The interior, however, needed to be completely overhauled. Throughout the years, the 1921 bank fittings and furnishings had been lost with various tenants that included a Chase branch, an antiques store, an art gallery, and most recently a luxury handbag and jewelry shop. The tellers’ windows and low marble balustrade dividers on the banking floor were long gone. So were the pilasters with shallow basrelief Corinthian capitals on the walls, along with the original chandeliers. But the latter two features BCJ and Apple decided to bring back: working with artisans, the design team not only recreated the pilasters and capitals but installed new wheel-shaped chandeliers mimicking the old. Although much of the coffered ceiling could be kept, it had to be repaired, and downlights and sprinklers inserted. Similarly the architects kept the grilles for heating vents and cloned new ones where needed. “It wasn’t just a deep clean,” says David Andreini, BCJ project director. “We had to adapt to the requirements of fire, universal access, and energy codes.”
To restore the stone floor, Apple sent the design team on seven trips to Italy match the Botticino marble. The process, explains Brigham Keehner, BCJ senior associate, required dry laying—mounting the marble on boards—at a fabricator before it was shipped to New York and installed. The typical Apple-designed stalwart oak display tables and shelving units also needed to be fine-tuned to the scale and proportions of the space.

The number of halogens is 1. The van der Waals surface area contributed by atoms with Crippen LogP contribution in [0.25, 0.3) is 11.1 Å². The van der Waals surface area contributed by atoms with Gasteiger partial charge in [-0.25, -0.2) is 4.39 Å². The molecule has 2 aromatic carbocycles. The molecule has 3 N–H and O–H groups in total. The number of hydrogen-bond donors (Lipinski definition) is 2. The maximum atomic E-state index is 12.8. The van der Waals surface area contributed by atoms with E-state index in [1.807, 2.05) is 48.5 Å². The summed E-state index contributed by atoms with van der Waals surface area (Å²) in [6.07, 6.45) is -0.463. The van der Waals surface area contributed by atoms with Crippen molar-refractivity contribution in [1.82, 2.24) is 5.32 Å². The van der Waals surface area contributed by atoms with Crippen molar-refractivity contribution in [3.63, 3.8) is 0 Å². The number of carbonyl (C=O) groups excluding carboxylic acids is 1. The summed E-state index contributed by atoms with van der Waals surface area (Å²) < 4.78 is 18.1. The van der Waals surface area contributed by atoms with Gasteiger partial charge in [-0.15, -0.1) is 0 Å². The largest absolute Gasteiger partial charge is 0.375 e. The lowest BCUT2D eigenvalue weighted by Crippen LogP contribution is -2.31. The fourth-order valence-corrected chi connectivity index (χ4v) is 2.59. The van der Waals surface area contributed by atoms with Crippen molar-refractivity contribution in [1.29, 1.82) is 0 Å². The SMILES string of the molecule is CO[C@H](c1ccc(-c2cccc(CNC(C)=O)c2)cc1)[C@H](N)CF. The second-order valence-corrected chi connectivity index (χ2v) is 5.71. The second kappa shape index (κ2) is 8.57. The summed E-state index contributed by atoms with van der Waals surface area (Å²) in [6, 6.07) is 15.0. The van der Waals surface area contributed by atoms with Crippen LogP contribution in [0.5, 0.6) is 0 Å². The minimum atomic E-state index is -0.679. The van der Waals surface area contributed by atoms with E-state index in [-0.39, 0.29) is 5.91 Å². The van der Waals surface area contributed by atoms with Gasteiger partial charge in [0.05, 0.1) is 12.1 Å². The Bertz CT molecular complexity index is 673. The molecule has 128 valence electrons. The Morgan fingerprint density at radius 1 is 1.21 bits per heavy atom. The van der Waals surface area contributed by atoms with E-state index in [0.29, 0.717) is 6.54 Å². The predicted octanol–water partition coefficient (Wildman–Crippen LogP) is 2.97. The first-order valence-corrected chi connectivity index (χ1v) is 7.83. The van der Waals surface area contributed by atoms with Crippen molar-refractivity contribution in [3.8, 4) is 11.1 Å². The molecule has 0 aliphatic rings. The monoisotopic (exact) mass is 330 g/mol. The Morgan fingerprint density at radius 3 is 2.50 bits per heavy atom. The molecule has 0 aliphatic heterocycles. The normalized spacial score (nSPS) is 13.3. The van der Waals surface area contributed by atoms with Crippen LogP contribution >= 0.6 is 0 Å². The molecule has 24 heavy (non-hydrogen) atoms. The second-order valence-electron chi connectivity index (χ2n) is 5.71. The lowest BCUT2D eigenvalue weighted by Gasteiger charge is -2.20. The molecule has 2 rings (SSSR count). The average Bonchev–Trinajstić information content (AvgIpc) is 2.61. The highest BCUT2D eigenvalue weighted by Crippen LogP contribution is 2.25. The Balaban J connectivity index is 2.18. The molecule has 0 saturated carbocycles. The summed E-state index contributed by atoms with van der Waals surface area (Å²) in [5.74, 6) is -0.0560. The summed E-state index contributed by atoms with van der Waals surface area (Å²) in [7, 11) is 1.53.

Downstairs, the architects refurbished the old bank vault and its original door on the north end and fitted out the interior of the vault with a modern demonstration room. On the south end of the lower floor, BCJ inserted a new accessories area for ancillary Apple products, again with oak display tables and walls. In order to carve out a space from the original storage rooms, the architects removed columns and 18-inch-thick concrete bearing walls, and in turn beefed up overhead beams. In bestowing some of the 1921 architecture where it hadn’t really existed in this low basement space, BCJ created a coffered ceiling with new chandeliers, shallower and smaller than the ones upstairs.
The final result blends the old and the new in a manner befitting the demeanor of the neighborhood, and with an interior that is straightforward about its modern function but in a sympathetic relationship to its older trappings. A striking display of black-and-white photographs of the Upper East Side in the main salesroom unfortunately gave way to backlit panels of Apple products over the holidays, which sabotaged the soft lighting emanating from the chandeliers. Let’s hope that a more harmonious exhibition follows—as promised by Apple representatives on the floor.
Meanwhile, anecdotal observation indicates the crowds seem to be under control and have not spilled out onto the sidewalk (yet). Apple may have found a way to make itself beloved here: the company will receive the New York Landmarks Conservancy Chairman’s award in March for three Apple stores in traditional buildings—in Grand Central, in a former post office on Prince Street, and, even with neighborhood hesitance, 940 Madison Avenue.
Bohlin Cywinski Jackson
Bohlin Cywinski Jackson
Personnel in architect's firm who should receive special credit:
Karl A. Backus, AIA – Principal
CTS Group Architecture/Planning - David Abramson, principal
MEP: WSP Group (San Francisco, New York)
Lighting: ISP Design (Miami)
Size:10,730 square feet
Completion date:June 2015
General contractor:Shawmut Design and Construction (New York)
Photographer:Peter Aaron, ESTO
Structural system: Existing Steel Frame
Add any additional building components or special equipment that made a significant contribution to this project: